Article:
The chemistry of Port Angeles’ drinking water has changed a bit within the last week.
The city began reducing the level of fluoride in the municipal water supply from 1 part per million to 0.8 about a week ago and reached the new level Monday.
The move is meant to put the city in line with the new recommended fluoride level of 0.8 as set recently by the state Department of Health, said City Manager Kent Myers and Public Works and Utilities Director Glenn Cutler.
Health spokesman Gordon MacCracken said the state agency had recommended a dose of 1 part per million.
He said utilities were notified of the change last month.
MacCracken said the state department decided to reduce the recommended dose after reviewing the U.S. Department of Health and Human Services’ proposal to reduce its recommended range from between 0.7 to 1.2 parts per million to just 0.7.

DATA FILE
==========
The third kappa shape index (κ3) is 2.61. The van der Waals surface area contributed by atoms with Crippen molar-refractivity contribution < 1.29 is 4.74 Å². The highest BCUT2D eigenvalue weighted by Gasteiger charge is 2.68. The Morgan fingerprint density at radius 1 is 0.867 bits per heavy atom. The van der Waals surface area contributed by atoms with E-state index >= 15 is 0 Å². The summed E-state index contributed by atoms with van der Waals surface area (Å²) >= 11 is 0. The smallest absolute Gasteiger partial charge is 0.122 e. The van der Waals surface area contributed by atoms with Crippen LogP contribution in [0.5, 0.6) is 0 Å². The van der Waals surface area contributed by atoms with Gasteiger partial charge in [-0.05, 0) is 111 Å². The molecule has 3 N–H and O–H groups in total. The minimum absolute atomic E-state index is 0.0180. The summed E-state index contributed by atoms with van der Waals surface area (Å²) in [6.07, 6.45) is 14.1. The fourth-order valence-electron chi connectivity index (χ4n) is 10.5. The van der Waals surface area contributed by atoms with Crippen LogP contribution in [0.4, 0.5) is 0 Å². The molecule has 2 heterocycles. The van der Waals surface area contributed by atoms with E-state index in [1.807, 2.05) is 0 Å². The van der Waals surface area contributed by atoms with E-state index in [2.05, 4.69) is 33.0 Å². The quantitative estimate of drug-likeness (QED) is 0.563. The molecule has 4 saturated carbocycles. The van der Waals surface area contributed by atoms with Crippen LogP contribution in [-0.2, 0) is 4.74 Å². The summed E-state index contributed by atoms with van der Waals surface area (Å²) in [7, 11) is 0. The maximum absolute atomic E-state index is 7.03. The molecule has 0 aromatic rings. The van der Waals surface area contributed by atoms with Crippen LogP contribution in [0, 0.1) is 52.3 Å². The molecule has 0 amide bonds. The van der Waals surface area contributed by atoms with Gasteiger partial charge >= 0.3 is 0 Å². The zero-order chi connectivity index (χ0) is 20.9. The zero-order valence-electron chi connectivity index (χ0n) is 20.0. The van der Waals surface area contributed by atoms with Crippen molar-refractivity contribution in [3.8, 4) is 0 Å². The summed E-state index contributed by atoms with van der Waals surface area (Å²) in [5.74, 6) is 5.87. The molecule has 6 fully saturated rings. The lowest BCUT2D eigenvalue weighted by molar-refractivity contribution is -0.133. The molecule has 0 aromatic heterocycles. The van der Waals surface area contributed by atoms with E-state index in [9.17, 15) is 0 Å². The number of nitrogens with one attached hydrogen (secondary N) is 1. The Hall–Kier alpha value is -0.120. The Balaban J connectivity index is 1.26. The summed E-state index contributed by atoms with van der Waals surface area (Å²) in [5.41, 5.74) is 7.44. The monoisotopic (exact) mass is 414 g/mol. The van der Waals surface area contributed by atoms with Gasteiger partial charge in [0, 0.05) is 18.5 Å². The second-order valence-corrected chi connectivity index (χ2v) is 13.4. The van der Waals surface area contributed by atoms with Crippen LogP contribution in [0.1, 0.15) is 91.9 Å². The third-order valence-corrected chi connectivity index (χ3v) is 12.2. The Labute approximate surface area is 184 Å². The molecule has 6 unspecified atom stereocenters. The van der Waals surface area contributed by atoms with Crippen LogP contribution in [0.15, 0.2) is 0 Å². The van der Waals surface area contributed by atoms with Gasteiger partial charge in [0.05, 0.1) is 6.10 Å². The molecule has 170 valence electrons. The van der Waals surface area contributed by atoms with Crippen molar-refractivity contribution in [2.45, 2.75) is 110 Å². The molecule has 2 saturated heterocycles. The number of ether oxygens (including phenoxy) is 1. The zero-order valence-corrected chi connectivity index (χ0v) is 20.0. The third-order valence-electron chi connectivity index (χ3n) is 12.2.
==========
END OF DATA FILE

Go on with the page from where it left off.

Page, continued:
“We think that 0.8 is a level that ensures safety and that also ensures the beneficial effects,” he said.
Fluoride helps prevent tooth decay.
The federal government is considering the change because of new data that suggests Americans are consuming a greater amount of fluoride from nonmunicipal sources, such as toothpaste.
Too much fluoride, considered to be 4 parts per million, can cause long-term health effects, including brittle bones.
The city of Forks is the only other utility on the North Olympic Peninsula that fluoridates its water.
Forks Public Works Director Dave Zellar said the city hadn’t been notified of the change but added it will comply with the state agency’s recommendation.
“Whatever rule and recommendation comes out of the Department of Health is what we have to follow,” he said.
Forks currently fluoridates its water at 1 part per million.
Zellar said Forks has 0.2 parts per million of naturally occurring fluoride in its drinking water.
Port Angeles has none, Cutler said.
Keith Wollen, a member of the anti-fluoride group Clallam County Citizens for Safe Drinking Water, called the lower dose “a step in the right direction.”
“I think that’s marvelous news that they are finally recognizing the dangers of this,” he said.
Wollen of Port Angeles said the group and other anti-fluoride organizations in Clallam County are still considering filing a lawsuit against Port Angeles to stop fluoridation there. He said he didn’t know if Forks would be included in any legal action.